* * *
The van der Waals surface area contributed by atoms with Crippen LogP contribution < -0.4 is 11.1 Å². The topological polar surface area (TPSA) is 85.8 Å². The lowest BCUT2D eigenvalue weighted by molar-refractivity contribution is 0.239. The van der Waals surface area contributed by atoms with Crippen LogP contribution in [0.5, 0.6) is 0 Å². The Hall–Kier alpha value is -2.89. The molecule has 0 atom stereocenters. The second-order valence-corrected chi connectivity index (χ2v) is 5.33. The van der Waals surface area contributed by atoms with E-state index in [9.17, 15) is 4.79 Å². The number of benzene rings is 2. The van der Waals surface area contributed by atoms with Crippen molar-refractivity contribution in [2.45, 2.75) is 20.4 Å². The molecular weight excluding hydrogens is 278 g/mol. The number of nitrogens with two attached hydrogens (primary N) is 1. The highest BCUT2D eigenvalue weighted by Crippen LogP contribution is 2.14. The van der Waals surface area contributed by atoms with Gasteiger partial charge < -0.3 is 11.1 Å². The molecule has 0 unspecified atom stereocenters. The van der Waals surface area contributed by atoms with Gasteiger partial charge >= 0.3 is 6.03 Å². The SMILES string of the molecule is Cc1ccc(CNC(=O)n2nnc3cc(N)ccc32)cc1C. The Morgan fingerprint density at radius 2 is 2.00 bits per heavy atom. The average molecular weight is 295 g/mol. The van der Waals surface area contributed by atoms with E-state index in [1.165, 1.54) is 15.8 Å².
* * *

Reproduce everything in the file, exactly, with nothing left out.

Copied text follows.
The van der Waals surface area contributed by atoms with Crippen LogP contribution < -0.4 is 11.1 Å². The topological polar surface area (TPSA) is 85.8 Å². The lowest BCUT2D eigenvalue weighted by molar-refractivity contribution is 0.239. The van der Waals surface area contributed by atoms with Crippen LogP contribution in [0.5, 0.6) is 0 Å². The Hall–Kier alpha value is -2.89. The molecule has 0 atom stereocenters. The second-order valence-corrected chi connectivity index (χ2v) is 5.33. The van der Waals surface area contributed by atoms with E-state index in [9.17, 15) is 4.79 Å². The number of benzene rings is 2. The van der Waals surface area contributed by atoms with Crippen molar-refractivity contribution in [2.45, 2.75) is 20.4 Å². The molecular weight excluding hydrogens is 278 g/mol. The number of nitrogens with two attached hydrogens (primary N) is 1. The highest BCUT2D eigenvalue weighted by Crippen LogP contribution is 2.14. The van der Waals surface area contributed by atoms with Gasteiger partial charge < -0.3 is 11.1 Å². The molecule has 0 unspecified atom stereocenters. The van der Waals surface area contributed by atoms with Gasteiger partial charge >= 0.3 is 6.03 Å². The SMILES string of the molecule is Cc1ccc(CNC(=O)n2nnc3cc(N)ccc32)cc1C. The Morgan fingerprint density at radius 2 is 2.00 bits per heavy atom. The average molecular weight is 295 g/mol. The van der Waals surface area contributed by atoms with E-state index in [1.165, 1.54) is 15.8 Å².